Etch: Blacklisting Modules, Udev, and Firewire Networking (Shallow Thoughts)

Akkana's Musings on Open Source, Science, and Nature.

Tue, 15 May 2007

Etch: Blacklisting Modules, Udev, and Firewire Networking

The new Debian Etch installation on my laptop was working pretty well. But it had one weirdness: the ethernet card was on eth1, not eth0. ifconfig -a revealed that eth0 was ... something else, with no IP address configured and a really long MAC address. What was it?

Poking around dmesg revealed that it was related to the IEEE 1394 and the eth1394 module. It was firewire networking.

This laptop, being a Vaio, does have a built-in firewire interface (Sony calls it i.Link). The Etch installer, when it detected no network present, had noted that it was "possible, though unlikely" that I might want to use firewire instead, and asked whether to enable it. I declined.

Yet the installed system ended up with firewire networking not only installed, but taking the first network slot, ahead of any network cards. It didn't get in the way of functionality, but it was annoying and clutters the output whenever I type ifconfig -a. Probably took up a little extra boot time and system resources, too. I wanted it gone.

Easier said than done, as it turns out.

I could see two possible approaches.

  1. Figure out who was setting it to eth1, and tell it to ignore the device instead.
  2. Blacklist the kernel module, so it couldn't load at all.

I begain with approach 1. The obvious culprit, of course, was udev. (I had already ruled out hal, by removing it, rebooting and observing that the bogus eth0 was still there.) Poking around /etc/udev/rules.d revealed the file where the naming was happening: z25_persistent-net.rules.

It looks like all you have to do is comment out the two lines for the firewire device in that file. Don't believe it. Upon reboot, udev sees the firewire devices and says "Oops! persistent-net.rules doesn't have a rule for this device. I'd better add one!" and you end up with both your commented-out line, plus a brand new uncommented line. No help.

Where is that controlled? From another file, z45_persistent-net-generator.rules. So all you have to do is edit that file and comment out the lines, right?

Well, no. The firewire lines in that file merely tell udev how to add a comment when it updates z25_persistent-net.rules. It still updates the file, it just doesn't comment it as clearly.

There are some lines in z45_persistent-net-generator.rules whose comments say they're disabling particular devices, by adding a rule GOTO="persistent_net_generator_end". But adding that in the firewire device lines caused the boot process to hang. There may be a way to ignore a device from this file, but I haven't found it, nor any documentation on how this system works.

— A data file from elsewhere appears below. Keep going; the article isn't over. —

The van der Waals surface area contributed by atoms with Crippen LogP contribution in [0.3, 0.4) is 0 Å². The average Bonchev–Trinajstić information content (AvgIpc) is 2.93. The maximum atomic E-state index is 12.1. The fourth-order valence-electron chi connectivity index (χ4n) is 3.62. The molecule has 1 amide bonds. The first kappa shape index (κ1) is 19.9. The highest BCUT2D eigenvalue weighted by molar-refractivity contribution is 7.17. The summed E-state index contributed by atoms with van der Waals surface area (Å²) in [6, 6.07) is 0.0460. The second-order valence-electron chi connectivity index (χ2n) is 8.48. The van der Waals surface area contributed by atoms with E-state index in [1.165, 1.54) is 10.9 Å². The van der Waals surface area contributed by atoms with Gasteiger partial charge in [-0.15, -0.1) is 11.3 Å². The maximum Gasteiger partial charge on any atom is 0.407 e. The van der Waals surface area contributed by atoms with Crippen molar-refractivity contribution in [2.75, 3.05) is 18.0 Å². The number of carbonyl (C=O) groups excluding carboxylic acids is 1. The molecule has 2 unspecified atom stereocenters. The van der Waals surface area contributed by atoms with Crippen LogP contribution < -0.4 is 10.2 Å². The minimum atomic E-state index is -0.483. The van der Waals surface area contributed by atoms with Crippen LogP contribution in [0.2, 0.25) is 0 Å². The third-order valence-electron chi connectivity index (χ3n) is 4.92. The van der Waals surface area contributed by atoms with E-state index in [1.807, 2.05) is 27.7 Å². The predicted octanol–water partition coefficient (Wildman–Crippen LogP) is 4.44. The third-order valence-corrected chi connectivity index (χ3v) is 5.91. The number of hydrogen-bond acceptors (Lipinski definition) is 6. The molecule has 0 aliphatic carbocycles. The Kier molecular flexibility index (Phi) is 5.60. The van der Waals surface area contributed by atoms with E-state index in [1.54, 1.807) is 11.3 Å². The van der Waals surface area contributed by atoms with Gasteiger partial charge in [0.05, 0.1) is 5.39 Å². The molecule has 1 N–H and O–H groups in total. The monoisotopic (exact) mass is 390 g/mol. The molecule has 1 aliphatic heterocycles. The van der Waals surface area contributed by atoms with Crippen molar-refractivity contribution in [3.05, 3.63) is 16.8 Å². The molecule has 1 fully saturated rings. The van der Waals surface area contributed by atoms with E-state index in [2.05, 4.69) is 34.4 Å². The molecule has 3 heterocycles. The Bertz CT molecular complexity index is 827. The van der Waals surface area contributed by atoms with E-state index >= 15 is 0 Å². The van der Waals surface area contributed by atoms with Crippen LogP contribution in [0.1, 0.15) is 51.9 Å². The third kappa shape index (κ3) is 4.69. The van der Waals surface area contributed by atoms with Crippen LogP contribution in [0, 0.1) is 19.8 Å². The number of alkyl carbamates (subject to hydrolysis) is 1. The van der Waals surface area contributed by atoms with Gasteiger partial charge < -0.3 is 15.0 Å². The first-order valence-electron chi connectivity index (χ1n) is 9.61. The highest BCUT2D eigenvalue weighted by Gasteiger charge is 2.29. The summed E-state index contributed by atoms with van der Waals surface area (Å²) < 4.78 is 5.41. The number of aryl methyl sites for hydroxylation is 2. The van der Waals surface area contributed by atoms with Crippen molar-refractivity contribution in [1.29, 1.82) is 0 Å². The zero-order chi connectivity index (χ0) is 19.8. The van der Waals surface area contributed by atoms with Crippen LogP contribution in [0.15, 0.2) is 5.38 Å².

Defeated, I switched to approach 2: prevent the module from loading at all. I never expect to use firewire networking, so it's no loss. And indeed, there are lots of other modules loaded I'd like to blacklist, since they represent hardware this machine doesn't have. So it would be nice to learn how.

I had a vague memory of there having been a file with a name like /etc/modules.blacklist some time back in the Pliocene. But apparently no such file exists any more. I did find /etc/modprobe.d/blacklist, which looked promising; but the comment at the beginning of that file says

# This file lists modules which will not be loaded as the result of
# alias expsnsion, with the purpose of preventing the hotplug subsystem
# to load them. It does not affect autoloading of modules by the kernel.
Okay, sounds like this file isn't what I wanted. (And ... hotplug? I thought that was long gone, replaced by udev scripts.) I tried it anyway. Sure enough, not what I wanted.

I fiddled with several other approaches before Debian diva Erinn Clark found this helpful page. I created a file called /etc/modprobe.d/00local and added this line to it:

install eth1394 /bin/true
and on the next boot, the module was no longer loaded, and no longer showed up as a bogus ethernet device. Hurray!

This /etc/modprobe.d/00local technique probably doesn't bear examining too closely. It has "hack" written all over it. But if that's the only way to blacklist problematic modules, I guess it's better than nothing.

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[ 18:10 May 15, 2007    More linux | permalink to this entry ]